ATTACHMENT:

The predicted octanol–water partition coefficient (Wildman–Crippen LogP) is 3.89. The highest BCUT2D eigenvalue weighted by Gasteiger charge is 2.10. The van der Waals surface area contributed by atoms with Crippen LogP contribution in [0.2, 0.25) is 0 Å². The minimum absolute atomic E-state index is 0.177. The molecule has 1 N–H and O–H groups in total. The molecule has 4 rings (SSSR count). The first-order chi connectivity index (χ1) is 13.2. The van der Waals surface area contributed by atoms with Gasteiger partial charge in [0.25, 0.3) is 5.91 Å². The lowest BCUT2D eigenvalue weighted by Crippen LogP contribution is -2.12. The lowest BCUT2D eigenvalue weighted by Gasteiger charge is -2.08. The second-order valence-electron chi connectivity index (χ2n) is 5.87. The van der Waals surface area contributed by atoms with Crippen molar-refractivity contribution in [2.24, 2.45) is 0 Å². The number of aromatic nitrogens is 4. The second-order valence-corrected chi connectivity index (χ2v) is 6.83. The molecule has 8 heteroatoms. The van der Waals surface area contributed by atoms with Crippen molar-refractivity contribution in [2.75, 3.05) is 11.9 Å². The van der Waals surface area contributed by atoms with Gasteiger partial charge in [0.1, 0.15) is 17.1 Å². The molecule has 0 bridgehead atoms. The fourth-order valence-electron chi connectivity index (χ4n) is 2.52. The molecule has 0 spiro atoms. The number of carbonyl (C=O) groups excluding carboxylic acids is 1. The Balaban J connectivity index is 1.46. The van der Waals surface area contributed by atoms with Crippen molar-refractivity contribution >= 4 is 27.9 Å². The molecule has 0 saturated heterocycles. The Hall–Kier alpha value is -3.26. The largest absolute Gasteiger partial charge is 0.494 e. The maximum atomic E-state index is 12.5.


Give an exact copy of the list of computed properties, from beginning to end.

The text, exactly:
The predicted octanol–water partition coefficient (Wildman–Crippen LogP) is 3.89. The highest BCUT2D eigenvalue weighted by Gasteiger charge is 2.10. The van der Waals surface area contributed by atoms with Crippen LogP contribution in [0.2, 0.25) is 0 Å². The minimum absolute atomic E-state index is 0.177. The molecule has 1 N–H and O–H groups in total. The molecule has 4 rings (SSSR count). The first-order chi connectivity index (χ1) is 13.2. The van der Waals surface area contributed by atoms with Gasteiger partial charge in [0.25, 0.3) is 5.91 Å². The lowest BCUT2D eigenvalue weighted by Crippen LogP contribution is -2.12. The lowest BCUT2D eigenvalue weighted by Gasteiger charge is -2.08. The second-order valence-electron chi connectivity index (χ2n) is 5.87. The van der Waals surface area contributed by atoms with Crippen molar-refractivity contribution in [2.24, 2.45) is 0 Å². The number of aromatic nitrogens is 4. The second-order valence-corrected chi connectivity index (χ2v) is 6.83. The molecule has 8 heteroatoms. The van der Waals surface area contributed by atoms with Crippen molar-refractivity contribution in [2.75, 3.05) is 11.9 Å². The van der Waals surface area contributed by atoms with Gasteiger partial charge in [0.1, 0.15) is 17.1 Å². The molecule has 0 bridgehead atoms. The fourth-order valence-electron chi connectivity index (χ4n) is 2.52. The molecule has 0 spiro atoms. The number of carbonyl (C=O) groups excluding carboxylic acids is 1. The Balaban J connectivity index is 1.46. The van der Waals surface area contributed by atoms with Crippen molar-refractivity contribution >= 4 is 27.9 Å². The molecule has 0 saturated heterocycles. The Hall–Kier alpha value is -3.26. The largest absolute Gasteiger partial charge is 0.494 e. The maximum atomic E-state index is 12.5.